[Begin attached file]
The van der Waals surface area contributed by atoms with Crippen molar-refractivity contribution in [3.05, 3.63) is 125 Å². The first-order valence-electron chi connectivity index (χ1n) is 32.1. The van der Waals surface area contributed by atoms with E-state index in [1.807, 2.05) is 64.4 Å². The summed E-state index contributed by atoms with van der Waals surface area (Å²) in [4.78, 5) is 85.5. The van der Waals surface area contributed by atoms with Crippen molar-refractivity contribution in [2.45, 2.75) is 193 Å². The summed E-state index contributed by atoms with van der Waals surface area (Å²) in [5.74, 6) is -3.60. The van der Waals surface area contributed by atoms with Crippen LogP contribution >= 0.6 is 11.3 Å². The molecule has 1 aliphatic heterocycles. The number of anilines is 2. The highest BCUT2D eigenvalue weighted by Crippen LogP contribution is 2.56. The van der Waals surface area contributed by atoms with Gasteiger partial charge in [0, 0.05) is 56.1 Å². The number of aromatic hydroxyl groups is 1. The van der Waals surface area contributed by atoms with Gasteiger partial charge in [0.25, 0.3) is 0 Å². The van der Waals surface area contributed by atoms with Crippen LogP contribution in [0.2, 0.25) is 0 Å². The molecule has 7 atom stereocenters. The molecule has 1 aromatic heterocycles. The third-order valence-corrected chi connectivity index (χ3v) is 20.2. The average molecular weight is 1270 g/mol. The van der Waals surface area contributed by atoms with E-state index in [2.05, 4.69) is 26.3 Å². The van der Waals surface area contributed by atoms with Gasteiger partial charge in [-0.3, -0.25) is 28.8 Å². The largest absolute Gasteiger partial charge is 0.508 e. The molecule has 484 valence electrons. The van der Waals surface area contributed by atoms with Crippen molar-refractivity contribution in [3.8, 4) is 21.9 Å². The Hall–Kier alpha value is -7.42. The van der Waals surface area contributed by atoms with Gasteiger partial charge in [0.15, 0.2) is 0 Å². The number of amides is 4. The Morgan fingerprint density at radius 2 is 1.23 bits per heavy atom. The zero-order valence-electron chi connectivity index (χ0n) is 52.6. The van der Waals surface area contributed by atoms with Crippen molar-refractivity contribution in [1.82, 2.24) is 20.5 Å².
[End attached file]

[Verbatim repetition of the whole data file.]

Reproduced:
The van der Waals surface area contributed by atoms with Crippen molar-refractivity contribution in [3.05, 3.63) is 125 Å². The first-order valence-electron chi connectivity index (χ1n) is 32.1. The van der Waals surface area contributed by atoms with E-state index in [1.807, 2.05) is 64.4 Å². The summed E-state index contributed by atoms with van der Waals surface area (Å²) in [4.78, 5) is 85.5. The van der Waals surface area contributed by atoms with Crippen molar-refractivity contribution in [2.45, 2.75) is 193 Å². The summed E-state index contributed by atoms with van der Waals surface area (Å²) in [5.74, 6) is -3.60. The van der Waals surface area contributed by atoms with Crippen LogP contribution >= 0.6 is 11.3 Å². The molecule has 1 aliphatic heterocycles. The number of anilines is 2. The highest BCUT2D eigenvalue weighted by Crippen LogP contribution is 2.56. The van der Waals surface area contributed by atoms with Gasteiger partial charge in [0, 0.05) is 56.1 Å². The number of aromatic hydroxyl groups is 1. The van der Waals surface area contributed by atoms with Gasteiger partial charge in [0.25, 0.3) is 0 Å². The van der Waals surface area contributed by atoms with Crippen LogP contribution in [0.2, 0.25) is 0 Å². The molecule has 7 atom stereocenters. The molecule has 1 aromatic heterocycles. The third-order valence-corrected chi connectivity index (χ3v) is 20.2. The average molecular weight is 1270 g/mol. The van der Waals surface area contributed by atoms with E-state index in [2.05, 4.69) is 26.3 Å². The van der Waals surface area contributed by atoms with Gasteiger partial charge in [-0.3, -0.25) is 28.8 Å². The largest absolute Gasteiger partial charge is 0.508 e. The molecule has 484 valence electrons. The van der Waals surface area contributed by atoms with Crippen molar-refractivity contribution in [3.8, 4) is 21.9 Å². The Hall–Kier alpha value is -7.42. The van der Waals surface area contributed by atoms with Gasteiger partial charge in [0.15, 0.2) is 0 Å². The number of amides is 4. The Morgan fingerprint density at radius 2 is 1.23 bits per heavy atom. The zero-order valence-electron chi connectivity index (χ0n) is 52.6. The van der Waals surface area contributed by atoms with Crippen molar-refractivity contribution in [1.82, 2.24) is 20.5 Å².